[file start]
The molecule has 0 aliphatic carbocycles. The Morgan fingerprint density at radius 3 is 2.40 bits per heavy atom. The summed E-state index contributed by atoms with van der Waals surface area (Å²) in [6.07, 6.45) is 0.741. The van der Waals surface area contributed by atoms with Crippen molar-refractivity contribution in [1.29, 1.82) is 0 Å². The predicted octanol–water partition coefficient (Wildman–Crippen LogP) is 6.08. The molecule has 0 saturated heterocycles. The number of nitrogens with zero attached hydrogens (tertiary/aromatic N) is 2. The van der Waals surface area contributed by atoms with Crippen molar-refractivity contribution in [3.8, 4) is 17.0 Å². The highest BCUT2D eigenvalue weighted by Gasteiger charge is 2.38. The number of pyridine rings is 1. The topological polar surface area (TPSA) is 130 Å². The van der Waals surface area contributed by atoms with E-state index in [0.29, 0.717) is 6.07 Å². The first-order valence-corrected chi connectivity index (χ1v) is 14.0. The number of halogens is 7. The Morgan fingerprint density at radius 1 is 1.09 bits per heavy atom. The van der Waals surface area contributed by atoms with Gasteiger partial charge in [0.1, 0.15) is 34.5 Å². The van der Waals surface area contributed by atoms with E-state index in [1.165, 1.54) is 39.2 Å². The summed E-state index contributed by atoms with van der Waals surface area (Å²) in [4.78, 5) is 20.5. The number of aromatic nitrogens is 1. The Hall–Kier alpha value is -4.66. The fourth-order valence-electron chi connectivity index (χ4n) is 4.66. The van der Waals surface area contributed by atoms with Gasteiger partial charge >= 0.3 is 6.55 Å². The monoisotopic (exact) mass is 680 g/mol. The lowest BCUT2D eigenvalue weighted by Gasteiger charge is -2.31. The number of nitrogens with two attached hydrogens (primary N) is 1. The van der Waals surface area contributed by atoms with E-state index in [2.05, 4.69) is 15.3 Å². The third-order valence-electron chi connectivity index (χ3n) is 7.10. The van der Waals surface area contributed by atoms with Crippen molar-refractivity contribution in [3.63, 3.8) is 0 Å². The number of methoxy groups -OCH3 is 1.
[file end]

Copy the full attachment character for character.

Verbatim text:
The molecule has 0 aliphatic carbocycles. The Morgan fingerprint density at radius 3 is 2.40 bits per heavy atom. The summed E-state index contributed by atoms with van der Waals surface area (Å²) in [6.07, 6.45) is 0.741. The van der Waals surface area contributed by atoms with Crippen molar-refractivity contribution in [1.29, 1.82) is 0 Å². The predicted octanol–water partition coefficient (Wildman–Crippen LogP) is 6.08. The molecule has 0 saturated heterocycles. The number of nitrogens with zero attached hydrogens (tertiary/aromatic N) is 2. The van der Waals surface area contributed by atoms with Crippen molar-refractivity contribution in [3.8, 4) is 17.0 Å². The highest BCUT2D eigenvalue weighted by Gasteiger charge is 2.38. The number of pyridine rings is 1. The topological polar surface area (TPSA) is 130 Å². The van der Waals surface area contributed by atoms with E-state index in [0.29, 0.717) is 6.07 Å². The first-order valence-corrected chi connectivity index (χ1v) is 14.0. The number of halogens is 7. The Morgan fingerprint density at radius 1 is 1.09 bits per heavy atom. The van der Waals surface area contributed by atoms with Gasteiger partial charge in [0.1, 0.15) is 34.5 Å². The van der Waals surface area contributed by atoms with E-state index in [1.165, 1.54) is 39.2 Å². The summed E-state index contributed by atoms with van der Waals surface area (Å²) in [4.78, 5) is 20.5. The number of aromatic nitrogens is 1. The Hall–Kier alpha value is -4.66. The fourth-order valence-electron chi connectivity index (χ4n) is 4.66. The van der Waals surface area contributed by atoms with Gasteiger partial charge >= 0.3 is 6.55 Å². The monoisotopic (exact) mass is 680 g/mol. The lowest BCUT2D eigenvalue weighted by Gasteiger charge is -2.31. The number of nitrogens with two attached hydrogens (primary N) is 1. The van der Waals surface area contributed by atoms with E-state index in [2.05, 4.69) is 15.3 Å². The third-order valence-electron chi connectivity index (χ3n) is 7.10. The van der Waals surface area contributed by atoms with Crippen molar-refractivity contribution in [3.63, 3.8) is 0 Å². The number of methoxy groups -OCH3 is 1.